Mark Walton

walton graph.PNG

By: Willie Lovato

Position: RB

The Pros:


  • Receiving upside
  • Pass blocking
  • Looks more athletic than metrics would indicate
  • Lower body strength
  • A knack for scoring touchdowns
  • Ball security
  • Good hands

Receiving upside – This is arguably the most valuable trait of Mark Walton’s game. Regardless of how you view him in terms of a runner, his ability to contribute as a receiver out of the backfield will translate to the NFL from day 1. Not only can he handle the easy screens and dump-offs, but Walton has good enough route running to do damage over the middle of the field as well.

Pass-blocking – You could never tell that Walton is undersized based on his pass-blocking. His approach to protecting his quarterback should earn him early playing time on the next level. Aggression and technique are two words that highlight Walton’s pass-blocking.
Looks more athletic than metrics would indicate – Add my name to the list of people that were disappointed by Walton’s athletic testing based on his film. With that being said his film is littered with plays where Walton looks like one of the best athletes on the field.

A knack for scoring touchdowns – Walton was no stranger to the end zone during his time at Miami. He tallied 28 total touchdowns in his three years, 25 of which came in his first two seasons.

Ball security – There is no need to explain the importance of not turning the ball over. Walton checks this box as well. Over the past two seasons, he carried the ball for a total of 265 times. Not one of those attempts turned into a fumble.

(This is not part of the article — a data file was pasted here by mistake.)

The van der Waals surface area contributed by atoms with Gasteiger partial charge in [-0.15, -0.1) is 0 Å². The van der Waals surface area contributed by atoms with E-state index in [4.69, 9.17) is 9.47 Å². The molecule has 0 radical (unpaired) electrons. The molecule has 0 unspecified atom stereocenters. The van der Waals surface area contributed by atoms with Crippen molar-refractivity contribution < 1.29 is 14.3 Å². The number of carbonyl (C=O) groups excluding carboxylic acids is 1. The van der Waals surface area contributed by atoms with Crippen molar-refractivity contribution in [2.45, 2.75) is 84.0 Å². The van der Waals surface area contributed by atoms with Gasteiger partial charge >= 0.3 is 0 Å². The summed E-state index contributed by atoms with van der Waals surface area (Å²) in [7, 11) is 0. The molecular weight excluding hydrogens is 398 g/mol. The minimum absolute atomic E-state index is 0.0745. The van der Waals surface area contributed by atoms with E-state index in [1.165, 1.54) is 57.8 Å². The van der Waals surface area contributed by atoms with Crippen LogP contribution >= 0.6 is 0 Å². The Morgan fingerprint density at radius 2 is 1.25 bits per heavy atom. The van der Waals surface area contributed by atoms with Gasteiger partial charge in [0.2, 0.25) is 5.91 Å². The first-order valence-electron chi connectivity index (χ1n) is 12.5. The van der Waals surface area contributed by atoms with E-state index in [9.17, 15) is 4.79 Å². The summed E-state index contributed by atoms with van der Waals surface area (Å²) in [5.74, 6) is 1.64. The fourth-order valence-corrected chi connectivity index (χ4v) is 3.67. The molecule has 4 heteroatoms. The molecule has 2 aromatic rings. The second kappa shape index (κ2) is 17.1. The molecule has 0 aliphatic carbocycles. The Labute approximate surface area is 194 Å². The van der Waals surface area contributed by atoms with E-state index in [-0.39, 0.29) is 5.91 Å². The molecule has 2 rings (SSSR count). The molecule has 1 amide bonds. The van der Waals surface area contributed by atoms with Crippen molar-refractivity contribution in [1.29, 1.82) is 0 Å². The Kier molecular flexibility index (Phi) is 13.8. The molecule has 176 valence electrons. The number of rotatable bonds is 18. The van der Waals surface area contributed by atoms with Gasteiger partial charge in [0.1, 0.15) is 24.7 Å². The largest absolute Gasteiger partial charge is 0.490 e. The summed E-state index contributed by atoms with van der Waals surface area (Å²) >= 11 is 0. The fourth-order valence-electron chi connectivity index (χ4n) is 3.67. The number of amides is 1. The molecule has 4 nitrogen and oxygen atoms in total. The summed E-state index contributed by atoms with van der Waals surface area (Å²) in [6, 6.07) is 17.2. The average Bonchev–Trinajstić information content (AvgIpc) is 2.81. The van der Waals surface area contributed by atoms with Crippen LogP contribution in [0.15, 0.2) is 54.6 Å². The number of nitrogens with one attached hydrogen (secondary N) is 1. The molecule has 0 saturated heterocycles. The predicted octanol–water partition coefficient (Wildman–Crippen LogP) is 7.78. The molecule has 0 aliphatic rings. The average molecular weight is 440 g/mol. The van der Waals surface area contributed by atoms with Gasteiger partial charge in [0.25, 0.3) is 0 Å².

The Cons:

  • Athletic testing
  • Size
  • Durability
  • Unproven workhorse upside

Athletic testing – As I eluded to earlier, Mark Walton was expected to post average athletic testing numbers at worse when he attended the 2018 NFL Combine. The opposite went on to happen. As you can see below, Walton ranked below the 50th percentile in every workout metric listed on his player page over at Player Profiler. His SPARQ score put him in the 13th percentile. No Bueno.

Size – Walton’s size as a whole doesn’t scare me. It’s how that ties into his skill set as a running back that gives me cause to pause. He is not a big powerful back built to take punishment. He will need to make defenders miss to make up for his size, which is why his below average elusive rating per PFF is somewhat concerning.

Durability – Walton played in just four games in 2017 before suffering a season-ending right ankle injury. Although this doesn’t mean he is destined to suffer more injuries, it is worth mentioning.


Mark Walton’s tape didn’t match his athletic testing. That should always raise questions when evaluating a player. Walton’s already below average (46th percentile) 4.6 40-yard dash time could put a halt to any attempt to add weight to better handle the grind that is the NFL. If he can’t afford to get bigger than he will need to make players miss, which his athletic profile says could be an issue.


There are traits to like about Walton for fantasy. His ability to contribute in the passing game as a receiver, coupled with his likely favorable draft capital, should present opportunity for Walton. I am among the minority that don’t believe in Walton’s ability to be an every-down running back on the next level. Before any athletic testing took place, the two things I hung my hat on when talking about Walton being able to find success on the next level were his athleticism and his elusiveness. With both of those traits now a concern, I will be steering clear of Mark Walton based on his ADP.